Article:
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At A Glance

The University of Mississippi School of Law

The Cambridge Summer Session, in existence since 1983, was one of the first programs to be approved under the ABA's foreign summer program standards. It currently meets all applicable ABA and AALS requirements. Credit hours earned are routinely transferred to other ABA-approved law schools and to recognized Canadian law schools (some Canadian law schools will not award credits for U.S. summer programs). Acceptance of any credit or grade for any course taken in the program is subject to approval by the student's home law school. Interested students should inquire at their home schools about the transfer of credits and about the amount of residence credit that may be obtained, consistent with ABA Standard 305, Interpretation 4. Courses are offered for two semester hours credit; students may register for up to three classes (maximum of 6 credit hours). See the Class and final examination schedule, above, for class meeting times. No classes are scheduled on Friday, but there will be a group excursion to London on one Friday.

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The University of Mississippi School of Law's Full Profile

Program At a Glance

Total Program Enrollment 520
Incoming LSAT Scores (25th-75th Percentile) 151 - 157
Incoming GPA (25th-75th Percentile) 3.07 - 3.67
Bar Exam First Time Pass Rate 83.74%
Percent Employed (9 Months After Graduation) 95.5%
In State Tuition $11,293
Out of State Tuition $24,692

Overview

Overview

About The University of Mississippi School of Law

The Cambridge Summer Session, in existence since 1983, was one of the first programs to be approved under the ABA's foreign summer program standards. It currently meets all applicable ABA and AALS requirements. Credit hours earned are routinely transferred to other ABA-approved law schools and to recognized Canadian law schools (some Canadian law schools will not award credits for U.S. summer programs). Acceptance of any credit or grade for any course taken in the program is subject to approval by the student's home law school. Interested students should inquire at their home schools about the transfer of credits and about the amount of residence credit that may be obtained, consistent with ABA Standard 305, Interpretation 4. Courses are offered for two semester hours credit; students may register for up to three classes (maximum of 6 credit hours). See the Class and final examination schedule, above, for class meeting times. No classes are scheduled on Friday, but there will be a group excursion to London on one Friday.

Reviews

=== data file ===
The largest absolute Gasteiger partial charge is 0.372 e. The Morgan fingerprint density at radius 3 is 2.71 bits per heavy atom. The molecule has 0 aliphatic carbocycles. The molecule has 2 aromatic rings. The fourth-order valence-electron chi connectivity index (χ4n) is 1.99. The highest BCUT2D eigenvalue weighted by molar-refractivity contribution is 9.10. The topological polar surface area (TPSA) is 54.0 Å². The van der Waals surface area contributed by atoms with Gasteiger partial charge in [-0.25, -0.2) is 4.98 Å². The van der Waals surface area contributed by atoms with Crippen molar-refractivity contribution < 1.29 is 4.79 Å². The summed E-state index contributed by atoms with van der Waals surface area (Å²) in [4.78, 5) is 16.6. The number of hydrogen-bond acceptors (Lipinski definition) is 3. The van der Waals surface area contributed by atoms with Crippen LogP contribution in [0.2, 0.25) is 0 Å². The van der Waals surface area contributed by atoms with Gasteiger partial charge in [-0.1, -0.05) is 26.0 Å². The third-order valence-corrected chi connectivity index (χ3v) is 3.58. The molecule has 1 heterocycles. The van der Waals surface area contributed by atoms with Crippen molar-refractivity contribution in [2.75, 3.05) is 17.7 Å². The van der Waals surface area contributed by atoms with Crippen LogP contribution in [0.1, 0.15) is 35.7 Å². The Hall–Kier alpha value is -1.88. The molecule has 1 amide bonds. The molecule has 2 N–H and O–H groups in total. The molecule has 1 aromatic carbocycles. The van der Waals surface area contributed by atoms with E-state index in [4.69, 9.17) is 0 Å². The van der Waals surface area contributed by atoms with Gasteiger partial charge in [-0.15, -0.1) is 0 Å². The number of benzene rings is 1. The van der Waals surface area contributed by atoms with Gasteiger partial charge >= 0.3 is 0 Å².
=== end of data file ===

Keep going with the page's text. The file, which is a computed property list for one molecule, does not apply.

Students at Ole Miss love the combination of “a down-home, small-town atmosphere where everyone knows your name” and a law degree that is “given much credit within the state.” Though “academically strenuous,” the school’s “laid-back atmosphere” prevails, and students praise the “easily accessible” staff, the “large student mall with plenty of couches and chairs for discussions between classes,” and the “professors with awesome senses of humor.” By all accounts, Ole Miss is not a school that “makes you feel like they are trying to weed you out.” As one student explains, “I love the dynamics of the classes and the size of the student body. It is nice to be friends with 2Ls and 3Ls and not feel like a freshman again.” “Everyone in the administration is incredibly friendly and helpful,” a classmate adds. “If you have any question, even if it has nothing to do with their particular job, they will do everything they can to get you the right answer.” Professors here hail from “a broad diversity of backgrounds” and “are all extremely knowledgeable and very experienced.” Not only do they “present the material in an entertaining way,” they “take a special interest” in students, “which can help build up [students’] confidence and help them to excel.”The professors at Ole Miss are a major reason why its students say the school is a “great value.” “It is not nearly as expensive to go to school here as the other schools to which I applied or was accepted,” says one student. “I can still get pretty much any job I want coming out of Ole Miss, yet I have zero debt.” Other students, however, temper such expectations, noting that while Ole Miss’ “Career Services Office is always there to help with a resume or to provide Tylenol during exams,” securing a job outside of Mississippi can be an uphill battle. That said, this situation seems to be on the upswing thanks to the school’s “great relationship with alumni” and also in that “Ole Miss changed their grading curve [a few years ago] and that has significantly helped those who are looking to get a job out of state.”Students consistently report that the faculty is one of the school’s “greatest strengths.” “They take away the mundane, stereotypical experience of law school and present the material in an entertaining way without compromising the integrity of the institution,” says one student. Many feel that “there is a lot of potential in the legal writing and research classes”; however, they are damaged by “the lack of communication between...depart­ments.” Others would like “more classes to choose from,” particularly in the area of entertainment law. Students are divided on the school’s aesthetics, finding that the “great library” is “extremely up to date with the latest technology” while the building itself is “not very pretty” and “somewhat outdated.” A 1L provides some perspective, explaining that “the law school building would be aesthetically pleasing at most major schools, but when compared to the columned architecture and tree-lined walkways of the rest of the campus, you can immediately tell it is a relic of the early 1970s...Instead of being ‘post­modern,’ it simply looks out of place.” However, “a new state-of-the-art building” “will soon be under construction.”